In Idaho's Sawtooth National Recreation Area, rafters are butting heads with the U.S. Forest Service over regulations meant to protect endangered chinook salmon.
summer, four rafting companies filed an appeal to a plan that would
keep boats away from spawning grounds in the upper Salmon River
after late August. They said the Forest Service had violated
federal law by basing its regulations on speculation. "I'm not
saying we do not have an effect (on the salmon)," said Erasmo
Paolo, who manages one of the rafting companies. "But in the
absence of science, we should not be regulated."
Rob Jones, spokesman for the National Marine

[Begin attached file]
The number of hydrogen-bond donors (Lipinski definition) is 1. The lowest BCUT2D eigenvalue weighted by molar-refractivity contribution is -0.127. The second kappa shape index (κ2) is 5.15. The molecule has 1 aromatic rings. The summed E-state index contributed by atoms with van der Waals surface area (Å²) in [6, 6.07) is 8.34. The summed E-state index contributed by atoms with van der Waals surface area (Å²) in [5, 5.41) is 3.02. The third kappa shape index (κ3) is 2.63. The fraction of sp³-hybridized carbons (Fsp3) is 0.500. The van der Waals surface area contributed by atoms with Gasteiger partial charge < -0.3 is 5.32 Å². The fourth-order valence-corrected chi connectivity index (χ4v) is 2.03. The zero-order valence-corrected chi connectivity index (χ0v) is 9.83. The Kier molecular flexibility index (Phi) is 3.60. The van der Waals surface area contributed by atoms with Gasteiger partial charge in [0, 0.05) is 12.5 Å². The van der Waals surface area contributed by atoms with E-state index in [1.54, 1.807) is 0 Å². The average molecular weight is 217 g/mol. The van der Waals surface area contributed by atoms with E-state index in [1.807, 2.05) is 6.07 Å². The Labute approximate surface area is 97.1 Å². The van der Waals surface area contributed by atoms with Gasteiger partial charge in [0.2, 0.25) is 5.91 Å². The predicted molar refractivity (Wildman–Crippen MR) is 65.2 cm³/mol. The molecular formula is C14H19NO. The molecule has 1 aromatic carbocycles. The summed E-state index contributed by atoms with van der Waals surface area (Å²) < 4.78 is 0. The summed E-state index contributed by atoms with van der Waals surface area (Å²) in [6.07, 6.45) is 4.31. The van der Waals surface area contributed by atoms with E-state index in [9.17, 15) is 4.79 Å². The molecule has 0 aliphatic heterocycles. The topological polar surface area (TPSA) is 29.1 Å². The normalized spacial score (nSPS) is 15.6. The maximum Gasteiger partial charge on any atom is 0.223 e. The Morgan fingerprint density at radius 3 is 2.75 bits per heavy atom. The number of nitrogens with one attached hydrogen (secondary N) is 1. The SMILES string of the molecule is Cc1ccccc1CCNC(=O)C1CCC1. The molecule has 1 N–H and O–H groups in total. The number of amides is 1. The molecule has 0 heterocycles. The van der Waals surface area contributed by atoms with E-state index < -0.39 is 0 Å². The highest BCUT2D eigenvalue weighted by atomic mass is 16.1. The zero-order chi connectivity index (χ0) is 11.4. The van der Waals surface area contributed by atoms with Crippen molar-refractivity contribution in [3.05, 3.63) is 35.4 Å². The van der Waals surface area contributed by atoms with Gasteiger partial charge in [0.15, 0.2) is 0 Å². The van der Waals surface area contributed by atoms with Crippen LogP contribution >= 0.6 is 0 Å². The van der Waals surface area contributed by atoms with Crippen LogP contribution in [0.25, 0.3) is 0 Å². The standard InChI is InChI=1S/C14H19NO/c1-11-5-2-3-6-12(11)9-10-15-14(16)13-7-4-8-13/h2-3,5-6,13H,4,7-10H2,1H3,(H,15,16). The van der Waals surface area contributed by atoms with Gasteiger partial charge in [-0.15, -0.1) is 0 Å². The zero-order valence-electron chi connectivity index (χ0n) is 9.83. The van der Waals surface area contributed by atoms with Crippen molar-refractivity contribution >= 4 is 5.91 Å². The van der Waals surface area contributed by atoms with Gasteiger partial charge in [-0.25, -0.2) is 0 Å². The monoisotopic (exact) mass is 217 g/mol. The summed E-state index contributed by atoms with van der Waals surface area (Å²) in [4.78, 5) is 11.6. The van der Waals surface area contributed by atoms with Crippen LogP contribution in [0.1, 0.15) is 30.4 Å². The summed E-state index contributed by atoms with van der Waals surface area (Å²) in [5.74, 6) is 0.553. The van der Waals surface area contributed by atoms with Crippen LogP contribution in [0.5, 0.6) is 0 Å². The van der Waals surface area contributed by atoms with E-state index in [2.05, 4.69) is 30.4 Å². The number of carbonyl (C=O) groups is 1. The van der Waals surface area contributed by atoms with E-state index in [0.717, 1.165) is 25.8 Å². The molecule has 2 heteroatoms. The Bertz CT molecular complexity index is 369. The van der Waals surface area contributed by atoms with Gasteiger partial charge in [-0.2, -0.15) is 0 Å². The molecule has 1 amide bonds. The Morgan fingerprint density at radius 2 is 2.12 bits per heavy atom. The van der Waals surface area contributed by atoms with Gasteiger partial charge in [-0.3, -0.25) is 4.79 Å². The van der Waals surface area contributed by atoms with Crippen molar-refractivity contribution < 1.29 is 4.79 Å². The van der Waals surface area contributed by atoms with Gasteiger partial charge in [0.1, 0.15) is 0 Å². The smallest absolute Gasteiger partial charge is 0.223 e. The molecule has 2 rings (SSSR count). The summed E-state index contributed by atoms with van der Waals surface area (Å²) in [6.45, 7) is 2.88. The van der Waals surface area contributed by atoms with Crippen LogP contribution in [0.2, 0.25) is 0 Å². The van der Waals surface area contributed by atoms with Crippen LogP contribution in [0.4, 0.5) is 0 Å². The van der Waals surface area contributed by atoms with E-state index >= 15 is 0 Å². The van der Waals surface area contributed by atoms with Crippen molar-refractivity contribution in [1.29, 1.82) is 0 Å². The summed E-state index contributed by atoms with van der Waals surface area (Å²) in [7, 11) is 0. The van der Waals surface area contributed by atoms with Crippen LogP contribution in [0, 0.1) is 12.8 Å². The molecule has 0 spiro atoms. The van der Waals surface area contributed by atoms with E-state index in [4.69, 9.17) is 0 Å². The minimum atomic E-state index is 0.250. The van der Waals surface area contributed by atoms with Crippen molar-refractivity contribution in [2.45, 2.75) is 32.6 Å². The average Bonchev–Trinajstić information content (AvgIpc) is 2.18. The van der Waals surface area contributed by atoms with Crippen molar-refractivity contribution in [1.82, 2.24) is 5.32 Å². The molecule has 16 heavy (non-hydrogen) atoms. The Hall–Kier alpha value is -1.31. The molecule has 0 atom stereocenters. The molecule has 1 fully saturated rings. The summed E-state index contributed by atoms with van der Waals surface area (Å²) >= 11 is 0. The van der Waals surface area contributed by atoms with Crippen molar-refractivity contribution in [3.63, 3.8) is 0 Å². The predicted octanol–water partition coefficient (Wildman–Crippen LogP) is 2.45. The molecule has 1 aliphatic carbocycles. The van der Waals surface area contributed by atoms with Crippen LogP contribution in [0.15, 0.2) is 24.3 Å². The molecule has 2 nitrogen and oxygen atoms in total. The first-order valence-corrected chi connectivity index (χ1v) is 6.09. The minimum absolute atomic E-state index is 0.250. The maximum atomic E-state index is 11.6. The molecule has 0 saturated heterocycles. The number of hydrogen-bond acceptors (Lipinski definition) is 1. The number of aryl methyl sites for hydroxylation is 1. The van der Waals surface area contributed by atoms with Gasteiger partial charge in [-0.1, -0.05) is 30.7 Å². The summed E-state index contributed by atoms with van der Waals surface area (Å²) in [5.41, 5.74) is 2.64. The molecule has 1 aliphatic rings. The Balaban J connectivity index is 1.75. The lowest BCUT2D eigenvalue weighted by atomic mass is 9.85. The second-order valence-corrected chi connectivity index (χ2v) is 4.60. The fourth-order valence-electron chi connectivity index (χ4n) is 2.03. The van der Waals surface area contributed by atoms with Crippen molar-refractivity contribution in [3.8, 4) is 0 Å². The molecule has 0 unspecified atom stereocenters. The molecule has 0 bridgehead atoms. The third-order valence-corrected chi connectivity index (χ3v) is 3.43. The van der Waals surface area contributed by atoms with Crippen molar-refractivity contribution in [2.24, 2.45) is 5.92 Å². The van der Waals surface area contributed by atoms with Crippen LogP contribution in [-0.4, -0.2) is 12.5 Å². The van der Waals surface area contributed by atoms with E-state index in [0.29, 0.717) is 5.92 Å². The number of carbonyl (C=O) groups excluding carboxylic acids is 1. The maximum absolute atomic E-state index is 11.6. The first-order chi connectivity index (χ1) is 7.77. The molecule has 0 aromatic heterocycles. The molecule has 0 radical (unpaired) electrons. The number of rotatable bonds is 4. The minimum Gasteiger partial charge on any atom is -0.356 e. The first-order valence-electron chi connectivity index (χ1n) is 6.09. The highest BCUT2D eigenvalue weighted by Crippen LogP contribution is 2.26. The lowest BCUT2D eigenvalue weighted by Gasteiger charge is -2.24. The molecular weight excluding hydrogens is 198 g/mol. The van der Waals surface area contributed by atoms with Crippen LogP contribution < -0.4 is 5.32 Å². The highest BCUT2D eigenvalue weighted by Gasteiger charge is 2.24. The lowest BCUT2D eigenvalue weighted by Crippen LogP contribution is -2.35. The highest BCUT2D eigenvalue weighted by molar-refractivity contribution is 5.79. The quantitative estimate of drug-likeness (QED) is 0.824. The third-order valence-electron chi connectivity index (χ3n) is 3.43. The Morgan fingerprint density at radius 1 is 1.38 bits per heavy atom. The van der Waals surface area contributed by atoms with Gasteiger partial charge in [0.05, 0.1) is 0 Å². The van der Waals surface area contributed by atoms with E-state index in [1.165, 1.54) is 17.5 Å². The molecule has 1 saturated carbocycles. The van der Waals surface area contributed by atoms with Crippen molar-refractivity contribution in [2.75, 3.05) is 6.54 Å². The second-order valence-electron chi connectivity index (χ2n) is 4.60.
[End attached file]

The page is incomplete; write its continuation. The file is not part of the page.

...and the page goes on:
Fisheries Service, said that any interaction between boaters and
spawning salmon should be avoided. "These fish are really close to
being stressed out," he said, describing their 900-mile, six-month
migration from the Pacific. "They need someplace where they can get
away from disturbances."
The rafters' appeal
was rejected on all counts, but they may still be allowed on the
river this fall. Paul Ries, area ranger, said the companies have a
choice: They can carry their boats around spawning grounds and pick
up a $15,000 tab for monitoring the fish, or stay off the river